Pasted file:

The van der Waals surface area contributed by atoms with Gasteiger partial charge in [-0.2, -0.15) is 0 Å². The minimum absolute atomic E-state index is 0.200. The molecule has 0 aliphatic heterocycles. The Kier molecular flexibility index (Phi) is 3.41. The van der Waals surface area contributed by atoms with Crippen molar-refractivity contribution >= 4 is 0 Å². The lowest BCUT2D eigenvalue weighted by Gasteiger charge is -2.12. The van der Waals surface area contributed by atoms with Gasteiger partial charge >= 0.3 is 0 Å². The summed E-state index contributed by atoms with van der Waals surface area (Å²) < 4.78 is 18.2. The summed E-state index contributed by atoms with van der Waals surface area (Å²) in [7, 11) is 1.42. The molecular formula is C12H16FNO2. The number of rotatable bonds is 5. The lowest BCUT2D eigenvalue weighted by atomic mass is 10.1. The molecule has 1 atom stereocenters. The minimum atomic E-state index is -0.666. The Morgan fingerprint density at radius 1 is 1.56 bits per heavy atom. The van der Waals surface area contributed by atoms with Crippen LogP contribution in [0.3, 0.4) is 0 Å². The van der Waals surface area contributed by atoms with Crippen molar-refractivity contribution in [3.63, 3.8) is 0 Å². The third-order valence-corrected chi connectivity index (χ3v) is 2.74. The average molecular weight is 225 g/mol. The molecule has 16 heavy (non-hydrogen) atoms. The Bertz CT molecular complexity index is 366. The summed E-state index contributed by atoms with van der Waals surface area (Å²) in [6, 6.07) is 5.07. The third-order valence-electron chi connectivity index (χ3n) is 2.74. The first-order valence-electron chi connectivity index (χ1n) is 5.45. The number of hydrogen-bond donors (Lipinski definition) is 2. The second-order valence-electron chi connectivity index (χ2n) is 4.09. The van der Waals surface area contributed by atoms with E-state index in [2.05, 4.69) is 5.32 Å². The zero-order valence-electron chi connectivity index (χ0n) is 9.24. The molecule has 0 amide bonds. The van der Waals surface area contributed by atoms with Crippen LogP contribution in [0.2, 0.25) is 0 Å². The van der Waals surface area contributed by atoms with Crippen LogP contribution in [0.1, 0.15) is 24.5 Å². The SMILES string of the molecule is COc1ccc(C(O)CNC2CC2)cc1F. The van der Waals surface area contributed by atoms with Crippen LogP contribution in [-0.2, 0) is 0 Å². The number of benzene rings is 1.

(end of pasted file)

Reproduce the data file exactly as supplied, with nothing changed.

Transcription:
The van der Waals surface area contributed by atoms with Gasteiger partial charge in [-0.2, -0.15) is 0 Å². The minimum absolute atomic E-state index is 0.200. The molecule has 0 aliphatic heterocycles. The Kier molecular flexibility index (Phi) is 3.41. The van der Waals surface area contributed by atoms with Crippen molar-refractivity contribution >= 4 is 0 Å². The lowest BCUT2D eigenvalue weighted by Gasteiger charge is -2.12. The van der Waals surface area contributed by atoms with Gasteiger partial charge >= 0.3 is 0 Å². The summed E-state index contributed by atoms with van der Waals surface area (Å²) < 4.78 is 18.2. The summed E-state index contributed by atoms with van der Waals surface area (Å²) in [7, 11) is 1.42. The molecular formula is C12H16FNO2. The number of rotatable bonds is 5. The lowest BCUT2D eigenvalue weighted by atomic mass is 10.1. The molecule has 1 atom stereocenters. The minimum atomic E-state index is -0.666. The Morgan fingerprint density at radius 1 is 1.56 bits per heavy atom. The van der Waals surface area contributed by atoms with Crippen LogP contribution in [0.3, 0.4) is 0 Å². The van der Waals surface area contributed by atoms with Crippen molar-refractivity contribution in [3.63, 3.8) is 0 Å². The third-order valence-corrected chi connectivity index (χ3v) is 2.74. The average molecular weight is 225 g/mol. The molecule has 16 heavy (non-hydrogen) atoms. The Bertz CT molecular complexity index is 366. The summed E-state index contributed by atoms with van der Waals surface area (Å²) in [6, 6.07) is 5.07. The third-order valence-electron chi connectivity index (χ3n) is 2.74. The first-order valence-electron chi connectivity index (χ1n) is 5.45. The number of hydrogen-bond donors (Lipinski definition) is 2. The second-order valence-electron chi connectivity index (χ2n) is 4.09. The van der Waals surface area contributed by atoms with E-state index in [2.05, 4.69) is 5.32 Å². The zero-order valence-electron chi connectivity index (χ0n) is 9.24. The molecule has 0 amide bonds. The van der Waals surface area contributed by atoms with Crippen LogP contribution in [0.2, 0.25) is 0 Å². The van der Waals surface area contributed by atoms with Crippen LogP contribution in [0.1, 0.15) is 24.5 Å². The SMILES string of the molecule is COc1ccc(C(O)CNC2CC2)cc1F. The van der Waals surface area contributed by atoms with Crippen LogP contribution in [-0.2, 0) is 0 Å². The number of benzene rings is 1.